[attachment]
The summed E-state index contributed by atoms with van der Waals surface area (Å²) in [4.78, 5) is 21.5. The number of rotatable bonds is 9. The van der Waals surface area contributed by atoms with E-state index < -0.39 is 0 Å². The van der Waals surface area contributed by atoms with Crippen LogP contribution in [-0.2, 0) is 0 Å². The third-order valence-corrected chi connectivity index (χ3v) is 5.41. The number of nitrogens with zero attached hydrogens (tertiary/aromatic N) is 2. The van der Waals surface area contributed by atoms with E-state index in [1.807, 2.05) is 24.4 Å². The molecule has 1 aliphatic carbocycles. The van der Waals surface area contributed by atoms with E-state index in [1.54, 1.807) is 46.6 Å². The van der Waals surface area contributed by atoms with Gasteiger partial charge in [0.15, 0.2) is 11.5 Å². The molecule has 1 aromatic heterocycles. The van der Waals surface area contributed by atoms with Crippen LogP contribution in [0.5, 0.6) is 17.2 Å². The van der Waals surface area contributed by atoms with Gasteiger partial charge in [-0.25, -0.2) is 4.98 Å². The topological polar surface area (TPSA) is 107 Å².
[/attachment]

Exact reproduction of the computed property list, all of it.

The summed E-state index contributed by atoms with van der Waals surface area (Å²) in [4.78, 5) is 21.5. The number of rotatable bonds is 9. The van der Waals surface area contributed by atoms with E-state index < -0.39 is 0 Å². The van der Waals surface area contributed by atoms with Crippen LogP contribution in [-0.2, 0) is 0 Å². The third-order valence-corrected chi connectivity index (χ3v) is 5.41. The number of nitrogens with zero attached hydrogens (tertiary/aromatic N) is 2. The van der Waals surface area contributed by atoms with E-state index in [1.807, 2.05) is 24.4 Å². The molecule has 1 aliphatic carbocycles. The van der Waals surface area contributed by atoms with E-state index in [1.54, 1.807) is 46.6 Å². The van der Waals surface area contributed by atoms with Gasteiger partial charge in [0.15, 0.2) is 11.5 Å². The molecule has 1 aromatic heterocycles. The van der Waals surface area contributed by atoms with Crippen LogP contribution in [0.5, 0.6) is 17.2 Å². The van der Waals surface area contributed by atoms with Gasteiger partial charge in [-0.25, -0.2) is 4.98 Å². The topological polar surface area (TPSA) is 107 Å².